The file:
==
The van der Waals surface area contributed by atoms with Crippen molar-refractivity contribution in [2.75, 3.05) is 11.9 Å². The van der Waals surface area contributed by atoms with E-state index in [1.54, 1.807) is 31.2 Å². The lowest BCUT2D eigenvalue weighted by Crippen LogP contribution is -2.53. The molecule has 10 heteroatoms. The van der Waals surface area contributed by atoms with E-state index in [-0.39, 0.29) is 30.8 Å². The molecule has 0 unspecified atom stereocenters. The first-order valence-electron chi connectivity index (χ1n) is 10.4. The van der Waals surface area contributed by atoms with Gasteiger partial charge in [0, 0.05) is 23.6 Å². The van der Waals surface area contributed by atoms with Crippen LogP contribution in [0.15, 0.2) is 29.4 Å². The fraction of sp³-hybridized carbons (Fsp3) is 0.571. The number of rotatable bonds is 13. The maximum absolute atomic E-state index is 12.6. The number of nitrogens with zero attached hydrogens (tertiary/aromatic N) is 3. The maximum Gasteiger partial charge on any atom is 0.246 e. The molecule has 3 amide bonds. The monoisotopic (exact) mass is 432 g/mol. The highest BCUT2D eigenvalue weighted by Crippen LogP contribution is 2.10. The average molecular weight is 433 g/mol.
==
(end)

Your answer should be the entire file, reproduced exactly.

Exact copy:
The van der Waals surface area contributed by atoms with Crippen molar-refractivity contribution in [2.75, 3.05) is 11.9 Å². The van der Waals surface area contributed by atoms with E-state index in [1.54, 1.807) is 31.2 Å². The lowest BCUT2D eigenvalue weighted by Crippen LogP contribution is -2.53. The molecule has 10 heteroatoms. The van der Waals surface area contributed by atoms with E-state index in [-0.39, 0.29) is 30.8 Å². The molecule has 0 unspecified atom stereocenters. The first-order valence-electron chi connectivity index (χ1n) is 10.4. The van der Waals surface area contributed by atoms with Gasteiger partial charge in [0, 0.05) is 23.6 Å². The van der Waals surface area contributed by atoms with Crippen LogP contribution in [0.15, 0.2) is 29.4 Å². The fraction of sp³-hybridized carbons (Fsp3) is 0.571. The number of rotatable bonds is 13. The maximum absolute atomic E-state index is 12.6. The number of nitrogens with zero attached hydrogens (tertiary/aromatic N) is 3. The maximum Gasteiger partial charge on any atom is 0.246 e. The molecule has 3 amide bonds. The monoisotopic (exact) mass is 432 g/mol. The highest BCUT2D eigenvalue weighted by Crippen LogP contribution is 2.10. The average molecular weight is 433 g/mol.